“We have a lot of MOSs present,” said CPT Ronald Colvin, commander of Charlie Battery, 1st Battalion, 113th Field Artillery, when speaking about the Hickory Sting exercise. “Field artillery, logistics and supply elements, maintenance, fire control specialists, medics, the list goes on.
“We are here shooting in support of the 1-252nd [Armor Regiment], which is part of the 30th ABCT,” CPT Colvin went on to say. “We’re practicing maneuver concepts, which is something we don’t always get to do. Some days go really well, some days are really good training days. It’s an opportunity to learn. As the commander, I am looking out for my Soldiers and training young officers to take my place one day.”
In addition to enhancing the skills of the individual Soldiers, Operation Hickory Sting offered a rare opportunity for the unit to train as a complete brigade. This brought unique advantages to the training field.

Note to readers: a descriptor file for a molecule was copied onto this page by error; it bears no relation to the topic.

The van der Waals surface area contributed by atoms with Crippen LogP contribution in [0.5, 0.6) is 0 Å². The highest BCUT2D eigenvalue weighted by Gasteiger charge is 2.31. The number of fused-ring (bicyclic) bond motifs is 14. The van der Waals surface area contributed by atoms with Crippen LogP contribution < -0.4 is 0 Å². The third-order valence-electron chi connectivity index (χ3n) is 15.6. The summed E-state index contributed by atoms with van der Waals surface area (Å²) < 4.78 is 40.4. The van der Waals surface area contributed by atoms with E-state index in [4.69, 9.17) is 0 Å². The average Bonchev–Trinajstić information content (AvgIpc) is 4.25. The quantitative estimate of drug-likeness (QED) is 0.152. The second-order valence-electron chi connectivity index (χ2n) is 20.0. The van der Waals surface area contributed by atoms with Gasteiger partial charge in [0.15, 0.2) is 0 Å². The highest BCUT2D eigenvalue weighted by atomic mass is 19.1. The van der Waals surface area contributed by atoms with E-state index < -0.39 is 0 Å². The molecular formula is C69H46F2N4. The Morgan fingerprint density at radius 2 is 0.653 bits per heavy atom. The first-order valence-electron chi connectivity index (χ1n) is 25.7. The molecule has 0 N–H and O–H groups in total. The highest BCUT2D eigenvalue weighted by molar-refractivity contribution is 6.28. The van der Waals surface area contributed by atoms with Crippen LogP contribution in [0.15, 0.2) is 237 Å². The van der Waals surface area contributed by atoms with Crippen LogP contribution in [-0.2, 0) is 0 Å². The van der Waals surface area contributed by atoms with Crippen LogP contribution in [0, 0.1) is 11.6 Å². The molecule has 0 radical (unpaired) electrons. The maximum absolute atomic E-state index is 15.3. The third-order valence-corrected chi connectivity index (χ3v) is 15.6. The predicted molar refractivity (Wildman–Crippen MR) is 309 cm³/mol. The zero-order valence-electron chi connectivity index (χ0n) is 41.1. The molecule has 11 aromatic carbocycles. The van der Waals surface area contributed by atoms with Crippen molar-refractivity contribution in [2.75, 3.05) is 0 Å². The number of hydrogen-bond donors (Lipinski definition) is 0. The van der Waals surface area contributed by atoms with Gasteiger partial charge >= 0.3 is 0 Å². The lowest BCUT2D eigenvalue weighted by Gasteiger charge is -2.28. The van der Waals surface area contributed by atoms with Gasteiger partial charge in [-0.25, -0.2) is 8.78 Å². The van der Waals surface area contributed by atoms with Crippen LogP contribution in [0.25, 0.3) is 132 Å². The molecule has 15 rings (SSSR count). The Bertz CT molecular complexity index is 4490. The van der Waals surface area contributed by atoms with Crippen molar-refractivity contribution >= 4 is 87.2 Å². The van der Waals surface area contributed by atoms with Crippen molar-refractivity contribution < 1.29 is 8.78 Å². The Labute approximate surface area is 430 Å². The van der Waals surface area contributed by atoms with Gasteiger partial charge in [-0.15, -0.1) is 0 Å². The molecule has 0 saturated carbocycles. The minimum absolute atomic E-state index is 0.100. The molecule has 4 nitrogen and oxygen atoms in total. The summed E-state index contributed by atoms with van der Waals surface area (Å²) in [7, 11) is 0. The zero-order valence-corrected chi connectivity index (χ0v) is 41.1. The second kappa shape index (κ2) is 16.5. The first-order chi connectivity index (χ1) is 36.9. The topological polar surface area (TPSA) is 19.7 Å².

“Our primary mission is to develop a picture of the battlefield and provide recommendations to the brigade commander to assist him in deploying his assets to defeat the threat,” explained SSG Chad Blair of the 1st Squadron, 150th Cavalry Regiment. “Working together as a brigade allows us to enhance this capability. By having the rest of the brigade in the same training area, we were able to start implementing that tactic more proficiently.”
During the XCTC, Soldiers were evaluated by Observer Coach (OC) trainers, who evaluated the 30th’s tactics, techniques and procedures (TTPs) to examine how well the unit performed during the multiple training lanes and live-fire exercises, and ultimately determine if the Soldiers were meeting the commander’s training objectives.
“We had OCs evaluating us all the way down,” explained SFC Timothy Collins of the Headquarters and Headquarters Battery, 113th Field Artillery. “They give us things to work on to set us up for our NTC rotation.”